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Variable Speed Equipment
Variable Speed Equipment consists of an electronic device that controls motor speed by varying the frequency of the electrical supply.
Most heating, cooling and ventilation systems operate at peak capacity even though demands are not at peak levels all of the time. For example, the amount of heating or cooling energy required in commercial buildings varies throughout the year. The conventional response to changing demand for heating and cooling is to restrict flow to individual rooms, even while (peak) flow is maintained in the central system. This approach requires high motor energy and reduces the lifetime of the equipment. A better approach is to use a variable-speed drive on HVAC motors; these drives reduce air or water flow to meet changing loads.
Variable-speed drives vary the frequency of AC electricity in response to an electrical signal. When coupled to a fan or pump motor, the change in frequency will result in a corresponding change in motor speed. Since the power required to drive centrifugal fans or pumps is proportional to the cube of the fan or pump speed, large reductions in electricity are achieved when fans or pumps operate at reduced speeds.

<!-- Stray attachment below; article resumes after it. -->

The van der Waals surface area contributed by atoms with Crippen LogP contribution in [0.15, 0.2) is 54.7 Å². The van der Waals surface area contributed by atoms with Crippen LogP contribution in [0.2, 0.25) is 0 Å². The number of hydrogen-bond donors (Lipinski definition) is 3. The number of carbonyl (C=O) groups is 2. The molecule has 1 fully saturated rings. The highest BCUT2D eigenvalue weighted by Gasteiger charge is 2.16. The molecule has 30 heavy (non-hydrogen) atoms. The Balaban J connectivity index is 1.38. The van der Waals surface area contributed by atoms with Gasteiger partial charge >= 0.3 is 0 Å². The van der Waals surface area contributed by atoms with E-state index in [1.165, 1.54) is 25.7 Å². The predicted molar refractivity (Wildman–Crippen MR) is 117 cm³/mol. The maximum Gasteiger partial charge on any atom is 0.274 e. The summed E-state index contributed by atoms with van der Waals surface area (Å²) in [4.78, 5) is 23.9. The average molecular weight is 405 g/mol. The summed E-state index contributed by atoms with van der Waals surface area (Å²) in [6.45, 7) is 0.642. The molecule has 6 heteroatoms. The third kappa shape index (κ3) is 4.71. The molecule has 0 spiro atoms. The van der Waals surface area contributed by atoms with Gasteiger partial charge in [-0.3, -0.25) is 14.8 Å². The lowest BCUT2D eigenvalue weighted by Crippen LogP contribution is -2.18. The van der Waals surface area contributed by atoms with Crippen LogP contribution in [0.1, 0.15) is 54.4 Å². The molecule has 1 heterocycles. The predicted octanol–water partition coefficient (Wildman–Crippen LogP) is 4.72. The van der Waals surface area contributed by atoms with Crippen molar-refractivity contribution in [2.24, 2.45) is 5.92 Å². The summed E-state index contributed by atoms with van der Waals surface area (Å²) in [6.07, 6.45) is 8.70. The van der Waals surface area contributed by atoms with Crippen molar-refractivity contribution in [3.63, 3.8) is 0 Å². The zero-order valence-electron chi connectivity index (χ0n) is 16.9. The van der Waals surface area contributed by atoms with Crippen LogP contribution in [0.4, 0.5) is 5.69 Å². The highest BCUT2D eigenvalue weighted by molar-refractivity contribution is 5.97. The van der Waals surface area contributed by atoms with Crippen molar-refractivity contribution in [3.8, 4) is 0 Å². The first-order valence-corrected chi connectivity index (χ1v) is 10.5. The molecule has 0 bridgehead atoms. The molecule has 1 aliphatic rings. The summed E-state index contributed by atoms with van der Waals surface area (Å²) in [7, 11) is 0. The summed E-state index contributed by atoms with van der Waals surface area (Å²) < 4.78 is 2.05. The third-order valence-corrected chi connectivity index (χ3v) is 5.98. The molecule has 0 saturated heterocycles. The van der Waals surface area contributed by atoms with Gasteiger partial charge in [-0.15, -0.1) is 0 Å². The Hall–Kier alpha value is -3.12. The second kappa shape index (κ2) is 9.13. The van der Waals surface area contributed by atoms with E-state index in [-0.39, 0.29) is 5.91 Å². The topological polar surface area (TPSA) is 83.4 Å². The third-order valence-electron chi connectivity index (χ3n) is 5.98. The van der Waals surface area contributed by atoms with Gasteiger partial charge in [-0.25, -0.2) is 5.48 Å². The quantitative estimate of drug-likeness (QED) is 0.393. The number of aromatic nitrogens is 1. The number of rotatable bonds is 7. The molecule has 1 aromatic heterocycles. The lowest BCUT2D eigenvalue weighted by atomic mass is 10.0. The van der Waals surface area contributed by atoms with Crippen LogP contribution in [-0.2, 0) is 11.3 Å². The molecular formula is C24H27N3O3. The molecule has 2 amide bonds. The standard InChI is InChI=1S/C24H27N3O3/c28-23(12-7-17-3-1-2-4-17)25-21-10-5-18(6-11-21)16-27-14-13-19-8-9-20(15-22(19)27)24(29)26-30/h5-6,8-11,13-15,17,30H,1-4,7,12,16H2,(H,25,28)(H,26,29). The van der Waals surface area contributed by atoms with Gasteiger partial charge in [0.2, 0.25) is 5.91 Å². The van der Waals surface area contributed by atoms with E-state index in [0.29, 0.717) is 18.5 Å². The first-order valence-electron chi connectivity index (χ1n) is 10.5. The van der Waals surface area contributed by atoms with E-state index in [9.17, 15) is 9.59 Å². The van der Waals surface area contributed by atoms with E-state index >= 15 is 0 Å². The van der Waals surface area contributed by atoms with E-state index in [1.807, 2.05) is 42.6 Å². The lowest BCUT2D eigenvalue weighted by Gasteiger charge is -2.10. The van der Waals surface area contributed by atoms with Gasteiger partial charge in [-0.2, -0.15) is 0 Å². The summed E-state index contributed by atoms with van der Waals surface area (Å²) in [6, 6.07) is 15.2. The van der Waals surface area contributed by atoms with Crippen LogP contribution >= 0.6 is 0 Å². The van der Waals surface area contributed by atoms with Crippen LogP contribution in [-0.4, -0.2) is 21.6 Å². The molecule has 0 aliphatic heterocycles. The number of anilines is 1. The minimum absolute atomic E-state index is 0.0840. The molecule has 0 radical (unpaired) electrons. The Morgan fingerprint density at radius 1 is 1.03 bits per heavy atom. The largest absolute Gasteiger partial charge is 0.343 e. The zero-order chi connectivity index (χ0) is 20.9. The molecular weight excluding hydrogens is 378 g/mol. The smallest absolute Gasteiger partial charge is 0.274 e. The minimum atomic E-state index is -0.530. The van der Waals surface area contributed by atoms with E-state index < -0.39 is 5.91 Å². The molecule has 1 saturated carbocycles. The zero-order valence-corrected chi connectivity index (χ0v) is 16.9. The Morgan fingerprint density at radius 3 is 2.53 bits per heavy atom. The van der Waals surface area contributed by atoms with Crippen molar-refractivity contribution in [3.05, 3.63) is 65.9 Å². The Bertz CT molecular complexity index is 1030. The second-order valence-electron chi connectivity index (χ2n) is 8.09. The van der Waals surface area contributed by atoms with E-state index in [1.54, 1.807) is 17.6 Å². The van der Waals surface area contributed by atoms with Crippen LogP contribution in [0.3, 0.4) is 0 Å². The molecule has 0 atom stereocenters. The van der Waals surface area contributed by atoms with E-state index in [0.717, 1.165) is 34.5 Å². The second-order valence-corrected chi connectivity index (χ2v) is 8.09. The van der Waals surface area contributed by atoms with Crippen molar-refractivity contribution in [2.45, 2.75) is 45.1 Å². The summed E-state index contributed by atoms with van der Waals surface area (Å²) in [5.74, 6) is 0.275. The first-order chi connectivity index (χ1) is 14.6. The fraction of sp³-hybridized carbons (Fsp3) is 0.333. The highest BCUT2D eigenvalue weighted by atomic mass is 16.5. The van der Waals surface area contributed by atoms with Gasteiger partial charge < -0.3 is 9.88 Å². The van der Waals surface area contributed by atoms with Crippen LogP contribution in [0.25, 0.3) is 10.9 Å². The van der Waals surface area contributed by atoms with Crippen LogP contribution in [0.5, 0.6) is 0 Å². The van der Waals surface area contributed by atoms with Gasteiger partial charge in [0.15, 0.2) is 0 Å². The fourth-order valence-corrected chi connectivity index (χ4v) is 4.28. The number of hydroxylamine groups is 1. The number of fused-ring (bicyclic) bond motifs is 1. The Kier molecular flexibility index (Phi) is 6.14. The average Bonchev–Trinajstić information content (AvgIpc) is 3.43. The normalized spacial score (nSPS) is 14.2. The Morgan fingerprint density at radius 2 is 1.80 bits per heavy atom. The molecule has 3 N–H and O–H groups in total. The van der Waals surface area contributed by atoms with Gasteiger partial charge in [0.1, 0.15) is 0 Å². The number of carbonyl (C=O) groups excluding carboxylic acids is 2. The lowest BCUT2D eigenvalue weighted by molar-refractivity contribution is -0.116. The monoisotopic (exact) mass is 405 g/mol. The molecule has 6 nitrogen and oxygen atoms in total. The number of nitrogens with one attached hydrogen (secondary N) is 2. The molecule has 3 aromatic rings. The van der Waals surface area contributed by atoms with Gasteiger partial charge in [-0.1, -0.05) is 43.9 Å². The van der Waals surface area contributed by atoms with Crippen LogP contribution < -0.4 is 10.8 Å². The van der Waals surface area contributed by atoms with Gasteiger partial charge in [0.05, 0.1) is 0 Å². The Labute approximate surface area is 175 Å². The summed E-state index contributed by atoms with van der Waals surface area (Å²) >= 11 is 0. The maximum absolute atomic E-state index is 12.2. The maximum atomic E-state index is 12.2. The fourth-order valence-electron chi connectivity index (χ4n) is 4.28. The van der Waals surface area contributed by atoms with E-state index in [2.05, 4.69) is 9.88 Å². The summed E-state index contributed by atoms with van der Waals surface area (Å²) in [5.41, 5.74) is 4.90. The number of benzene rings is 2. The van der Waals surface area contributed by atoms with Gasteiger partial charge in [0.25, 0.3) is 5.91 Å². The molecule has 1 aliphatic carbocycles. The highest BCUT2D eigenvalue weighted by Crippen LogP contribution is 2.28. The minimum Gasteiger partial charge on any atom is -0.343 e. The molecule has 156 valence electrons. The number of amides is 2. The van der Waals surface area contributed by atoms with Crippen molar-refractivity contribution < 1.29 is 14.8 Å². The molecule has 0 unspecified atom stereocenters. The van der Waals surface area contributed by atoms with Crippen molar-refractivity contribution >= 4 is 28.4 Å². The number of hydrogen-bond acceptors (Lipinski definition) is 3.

Variable-speed drives are most commonly applied to supply and return fans for variable air volume systems, circulating pumps in hydronic systems and, domestic water booster pumps in highrise buildings. In most cases, the motors are controlled to maintain a constant pressure within air ducts or water pipes. A pressure sensor in the pipe or duct sends a signal to the building automation system which in turn sends an electronic signal to the drive. Thus, as valves and dampers close, the pressure rises which in turn causes the flow to be reduced.
Programmable thermostats can help you reduce your energy costs by adjusting the thermostat settings while you are away or asleep. Many programmable thermostats can be programmed with up to four settings a day and have earned the Energy Star from the Environmental Protection Agency (EPA).